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Thursday, June 19, 2014

Thursday, June 19, 2014 - Market Hits Record Highs and Supreme Court Hands Down More Decisions

Financial Review with Sinclair Noe

DOW + 14 = 16,921
SPX + 2 = 1959
NAS – 3 = 4359
10 YR YLD + .01 = 2.62%
OIL + .48 = 106.07
GOLD + 42.80 = 1321.30
SILV + .86 = 20.86

Taking a look at economic data, weekly claims for jobless benefits fell 6,000 to 312,000; the labor market still has plenty of slack but still shows signs of modest improvement. The Philly Fed manufacturing index was up to its highest reading since last September. And the Conference Board's index of leading economic indicators rose 0.5% to 101.7 in May.

President Obama said today that the United States would deploy up to 300 military advisers to Iraq to help its Iraqi government forces fend off Sunni militants. Obama emphasized again that he would not send combat troops to Iraq, although there seems to be a fine line between combat troops and advisers; he said the United States would help the Iraqis “take the fight” to the militants, who he said pose a threat to Iraq’s stability and to American interests, because Iraq could become a sanctuary for terrorists who could strike the United States or its allies.

Secretary of State John Kerry will go to Europe and the Middle East this weekend to build support among Iraq’s Arab neighbors for a multisectarian government in Baghdad.

Markets were in negative territory most of the day, nothing big, then we recovered near the end of the session, nothing big; the S&P 500 hit its 21st record high close of the year. This market is just slowly scratching and clawing its way higher, and that’s a good thing. When the markets go on a sharp move higher, sometimes called a parabolic run, it usually ends with a nasty fall. For now, the markets are moving higher but staying within the channels of standard deviation.

There are plenty of geopolitical hotspots, and a boatload of economic uncertainty, but the US equity markets are as constant as you could want. The past 44 consecutive sessions of the Standard & Poor's 500 index have fluctuated upward or downward by less than 1 percent. To put that streak in context, the S&P 500 hasn't seen this little movement since 1995, when the index didn't change by a full percentage point for 95 days. All the while, stocks have been steadily ticking up. The S&P 500 is up 6% year-to-date.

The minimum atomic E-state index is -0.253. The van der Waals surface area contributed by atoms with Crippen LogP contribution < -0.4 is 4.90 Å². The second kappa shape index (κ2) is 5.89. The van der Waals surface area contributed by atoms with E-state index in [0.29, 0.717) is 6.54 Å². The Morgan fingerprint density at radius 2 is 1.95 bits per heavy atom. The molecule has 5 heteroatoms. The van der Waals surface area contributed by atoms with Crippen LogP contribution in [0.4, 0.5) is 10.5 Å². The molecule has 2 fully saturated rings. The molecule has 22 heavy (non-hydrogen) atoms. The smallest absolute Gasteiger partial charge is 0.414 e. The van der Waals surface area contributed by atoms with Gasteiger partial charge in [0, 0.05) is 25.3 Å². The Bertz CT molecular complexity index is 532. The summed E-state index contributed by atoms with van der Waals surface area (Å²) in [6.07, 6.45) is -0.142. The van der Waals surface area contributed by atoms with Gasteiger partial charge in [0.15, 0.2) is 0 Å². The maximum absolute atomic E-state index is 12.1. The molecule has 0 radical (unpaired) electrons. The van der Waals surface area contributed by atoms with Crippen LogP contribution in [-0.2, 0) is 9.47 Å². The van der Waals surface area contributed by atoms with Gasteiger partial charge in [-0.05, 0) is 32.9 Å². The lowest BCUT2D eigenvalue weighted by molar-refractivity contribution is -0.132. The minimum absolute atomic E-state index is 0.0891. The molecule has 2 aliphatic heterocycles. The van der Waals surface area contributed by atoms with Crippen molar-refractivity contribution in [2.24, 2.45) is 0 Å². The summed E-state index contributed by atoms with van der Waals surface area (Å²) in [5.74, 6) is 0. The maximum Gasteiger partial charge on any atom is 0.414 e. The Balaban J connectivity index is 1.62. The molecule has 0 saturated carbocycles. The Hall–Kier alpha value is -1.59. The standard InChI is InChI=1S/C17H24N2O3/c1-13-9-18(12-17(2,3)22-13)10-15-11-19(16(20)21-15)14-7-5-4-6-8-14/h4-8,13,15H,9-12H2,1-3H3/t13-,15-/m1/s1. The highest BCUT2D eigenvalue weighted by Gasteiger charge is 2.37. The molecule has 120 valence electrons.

There always seems to be a crisis somewhere and maybe investors and Wall Street traders are just crisis weary, even if it is a little dangerous to wait for the next hotspot to implode. Ukraine hasn’t resulted in disaster, at least not for the US. We’ve been dealing with a mess in Iraq for more than 10 years, so there’s no reason to freak out now. The full impact of recent world events is still unclear, so just keep trading. Compared with past conflicts in the Middle East, America has reduced its dependence on oil in the region and thus may not be feeling the effects of the current crisis as strongly.

The Federal Reserve’s QE policy has been a tremendous success for Wall Street, even if it hasn’t trickled down to Main Street. Impressive corporate earnings growth may be outweighing any effects that world events are having on the markets. Earnings of companies in the S&P 500 are expected to growth by a rate of 5.4% in Q2 2014, with nine of the ten sectors in the index projecting higher growth than last year.

Yesterday, Fed Chairwoman Janet Yellen dismissed inflation as nothing more than noisy. Wall Street traders loved the dismissal of rising prices as an indication that the Fed would not be swayed from their ongoing accommodative policy. Still, you have to wonder where the Fed is going as they try to oversee an uneven recovery and a benign exit from QE.

Like the Fed, the Bank of England has kept interest rates in the near zero range for the past 5 years. Last week, BOE Governor Mark Carney indicated that economic liftoff might come sooner than the markets think. Unemployment in Britain has been falling faster than expected, even though there is still considerable slack in the labor market. British GDP has steadily risen over the past year and is now just 0.6% below its pre-crisis peak. The improving picture could nudge the BOE toward a rate increase sooner rather than later. And so the BOE has its own form of forward guidance, stressing that the timing of the first rate increase is less important than the idea that once rates increase, the degree and pace of increases will be gradual and limited; in other words, a soft and gentle slope.

The Supreme Court is handing down decisions this week. Today they issued a unanimous ruling on Alice Corp v. CLS Bank International, a case that deals with patents. Alice Corporation, an Australian company developed a method for mitigating settlement risks among multiple parties. In its Supreme Court brief, the company said the method was eligible to be patented largely because it involved shadow records updated in real time that “require a substantial and meaningful role for the computer.”

The patents were challenged by CLS Bank International, which says it clears $5 trillion in foreign exchange transactions a day using methods to ensure that both sides performed. The bank said that Alice Corporation’s patents merely recited “the fundamental economic concept of intermediated settlement of escrow.”